January 23, 2022

Japan has laid the world's longest superconducting power line

Japan has laid the world's longest superconducting power line

A 1.5-kilometer superconducting cable has been laid in Japan's Miyazaki Prefecture to reduce the cost of powering a section of the local railway.

According to the datasheet, the longestToday, a superconducting power line can handle the 1,500 volts and several hundred amps required to run railway systems. The project was developed by the Research Institute of Railway Transport, and the cable was laid by Mitsui Mining & Smelting.

According to the Institute of Energy Economics Japan, annually the country's railway systemconsumes approximately 17 billion kWh of energy, 4% of which (about 700 million kWh) is lost during transmission through existing lines. Basically, losses occur when part of the electric current is converted into heat due to resistance in the wires. In order for an ordinary metal to become a superconductor, it must be cooled with liquid helium to a temperature of -269 ° C. Therefore, the main obstacle to the introduction of this technology is the high cost.

However, the development of new materials, resistancewhich drops to zero at temperatures above -196 ° C, significantly reduces operating costs and allows you to replace helium with cheaper liquid nitrogen. Although the need for continuous cooling of the line comes at an additional cost, with cable lengths of more than 1 km, they are offset by savings from increased transmission efficiency. Currently, the research institute is already working on a project with a length of more than 1.5 km.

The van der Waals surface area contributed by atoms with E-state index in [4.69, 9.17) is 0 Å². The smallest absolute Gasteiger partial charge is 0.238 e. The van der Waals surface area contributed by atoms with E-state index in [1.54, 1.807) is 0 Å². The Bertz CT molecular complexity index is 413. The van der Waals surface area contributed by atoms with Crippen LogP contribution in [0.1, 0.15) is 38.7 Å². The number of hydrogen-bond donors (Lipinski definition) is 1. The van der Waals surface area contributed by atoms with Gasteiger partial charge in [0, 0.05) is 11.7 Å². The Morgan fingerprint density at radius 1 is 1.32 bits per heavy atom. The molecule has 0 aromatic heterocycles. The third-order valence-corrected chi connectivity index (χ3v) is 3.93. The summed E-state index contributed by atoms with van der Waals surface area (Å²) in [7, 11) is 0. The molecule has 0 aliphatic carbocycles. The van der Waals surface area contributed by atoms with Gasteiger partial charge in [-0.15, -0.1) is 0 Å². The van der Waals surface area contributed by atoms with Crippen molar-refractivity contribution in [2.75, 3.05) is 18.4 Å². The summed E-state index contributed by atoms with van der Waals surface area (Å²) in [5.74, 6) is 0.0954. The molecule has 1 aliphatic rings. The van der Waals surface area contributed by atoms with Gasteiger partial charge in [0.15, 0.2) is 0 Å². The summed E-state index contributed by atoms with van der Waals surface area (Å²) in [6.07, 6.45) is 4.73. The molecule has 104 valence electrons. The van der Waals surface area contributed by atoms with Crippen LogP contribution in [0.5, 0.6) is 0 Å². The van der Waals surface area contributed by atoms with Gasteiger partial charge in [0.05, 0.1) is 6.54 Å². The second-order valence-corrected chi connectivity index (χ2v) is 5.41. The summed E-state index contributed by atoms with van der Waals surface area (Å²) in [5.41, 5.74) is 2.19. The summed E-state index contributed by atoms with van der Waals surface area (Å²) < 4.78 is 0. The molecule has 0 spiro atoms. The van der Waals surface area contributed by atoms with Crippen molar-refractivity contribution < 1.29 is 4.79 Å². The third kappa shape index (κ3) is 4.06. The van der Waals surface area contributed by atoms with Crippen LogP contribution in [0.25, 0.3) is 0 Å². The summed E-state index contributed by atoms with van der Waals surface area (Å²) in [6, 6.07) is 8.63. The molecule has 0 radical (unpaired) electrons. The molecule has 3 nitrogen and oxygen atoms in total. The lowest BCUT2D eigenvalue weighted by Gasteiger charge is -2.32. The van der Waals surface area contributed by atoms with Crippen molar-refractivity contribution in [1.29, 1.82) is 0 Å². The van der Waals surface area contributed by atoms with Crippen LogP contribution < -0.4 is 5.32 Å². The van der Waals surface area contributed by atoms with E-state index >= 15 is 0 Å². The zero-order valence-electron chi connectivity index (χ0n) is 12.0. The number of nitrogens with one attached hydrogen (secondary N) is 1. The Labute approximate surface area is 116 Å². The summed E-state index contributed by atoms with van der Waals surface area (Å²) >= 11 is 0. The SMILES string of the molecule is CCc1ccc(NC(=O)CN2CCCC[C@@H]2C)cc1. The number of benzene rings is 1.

Another advantage of superconducting cableis to reduce the number of substations needed to maintain voltage. Now, Japan spends $173,000 annually to maintain one electrical substation.

Previously, the longest was 1.2 kmsuperconducting line in Shanghai. The Japanese project will also soon lose its leadership status when Germany completes the laying of a 12-kilometer cable near Munich, which began in 2020.

In addition, China has also developed a prototypethe world's first hybrid superconducting line for the simultaneous transmission of high voltage current and liquefied natural gas. The government is considering a project to build a 2,000-kilometer highway across the country.

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